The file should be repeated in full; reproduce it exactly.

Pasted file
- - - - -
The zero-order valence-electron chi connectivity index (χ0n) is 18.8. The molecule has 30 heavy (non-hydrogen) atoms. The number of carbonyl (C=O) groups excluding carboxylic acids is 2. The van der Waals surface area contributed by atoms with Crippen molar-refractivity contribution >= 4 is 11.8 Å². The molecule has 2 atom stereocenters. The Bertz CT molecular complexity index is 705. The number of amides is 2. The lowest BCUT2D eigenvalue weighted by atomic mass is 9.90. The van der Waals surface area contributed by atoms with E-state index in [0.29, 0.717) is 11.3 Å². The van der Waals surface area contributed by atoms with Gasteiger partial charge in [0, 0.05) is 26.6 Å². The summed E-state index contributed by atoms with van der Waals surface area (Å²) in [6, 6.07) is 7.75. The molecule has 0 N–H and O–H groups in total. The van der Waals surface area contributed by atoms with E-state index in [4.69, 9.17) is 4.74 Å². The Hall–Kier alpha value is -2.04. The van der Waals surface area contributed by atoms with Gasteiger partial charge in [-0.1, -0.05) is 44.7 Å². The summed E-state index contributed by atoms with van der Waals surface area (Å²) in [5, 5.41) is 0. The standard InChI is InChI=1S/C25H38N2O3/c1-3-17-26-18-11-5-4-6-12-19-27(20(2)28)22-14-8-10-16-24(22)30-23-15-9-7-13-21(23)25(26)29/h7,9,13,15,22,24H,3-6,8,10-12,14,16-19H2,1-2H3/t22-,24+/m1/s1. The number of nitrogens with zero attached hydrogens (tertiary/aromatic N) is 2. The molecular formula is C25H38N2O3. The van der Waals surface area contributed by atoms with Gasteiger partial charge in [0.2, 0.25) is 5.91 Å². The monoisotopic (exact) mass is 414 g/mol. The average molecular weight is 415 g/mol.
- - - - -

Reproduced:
The zero-order valence-electron chi connectivity index (χ0n) is 18.8. The molecule has 30 heavy (non-hydrogen) atoms. The number of carbonyl (C=O) groups excluding carboxylic acids is 2. The van der Waals surface area contributed by atoms with Crippen molar-refractivity contribution >= 4 is 11.8 Å². The molecule has 2 atom stereocenters. The Bertz CT molecular complexity index is 705. The number of amides is 2. The lowest BCUT2D eigenvalue weighted by atomic mass is 9.90. The van der Waals surface area contributed by atoms with E-state index in [0.29, 0.717) is 11.3 Å². The van der Waals surface area contributed by atoms with Gasteiger partial charge in [0, 0.05) is 26.6 Å². The summed E-state index contributed by atoms with van der Waals surface area (Å²) in [6, 6.07) is 7.75. The molecule has 0 N–H and O–H groups in total. The van der Waals surface area contributed by atoms with E-state index in [4.69, 9.17) is 4.74 Å². The Hall–Kier alpha value is -2.04. The van der Waals surface area contributed by atoms with Gasteiger partial charge in [-0.1, -0.05) is 44.7 Å². The summed E-state index contributed by atoms with van der Waals surface area (Å²) in [5, 5.41) is 0. The standard InChI is InChI=1S/C25H38N2O3/c1-3-17-26-18-11-5-4-6-12-19-27(20(2)28)22-14-8-10-16-24(22)30-23-15-9-7-13-21(23)25(26)29/h7,9,13,15,22,24H,3-6,8,10-12,14,16-19H2,1-2H3/t22-,24+/m1/s1. The number of nitrogens with zero attached hydrogens (tertiary/aromatic N) is 2. The molecular formula is C25H38N2O3. The van der Waals surface area contributed by atoms with Gasteiger partial charge in [0.2, 0.25) is 5.91 Å². The monoisotopic (exact) mass is 414 g/mol. The average molecular weight is 415 g/mol.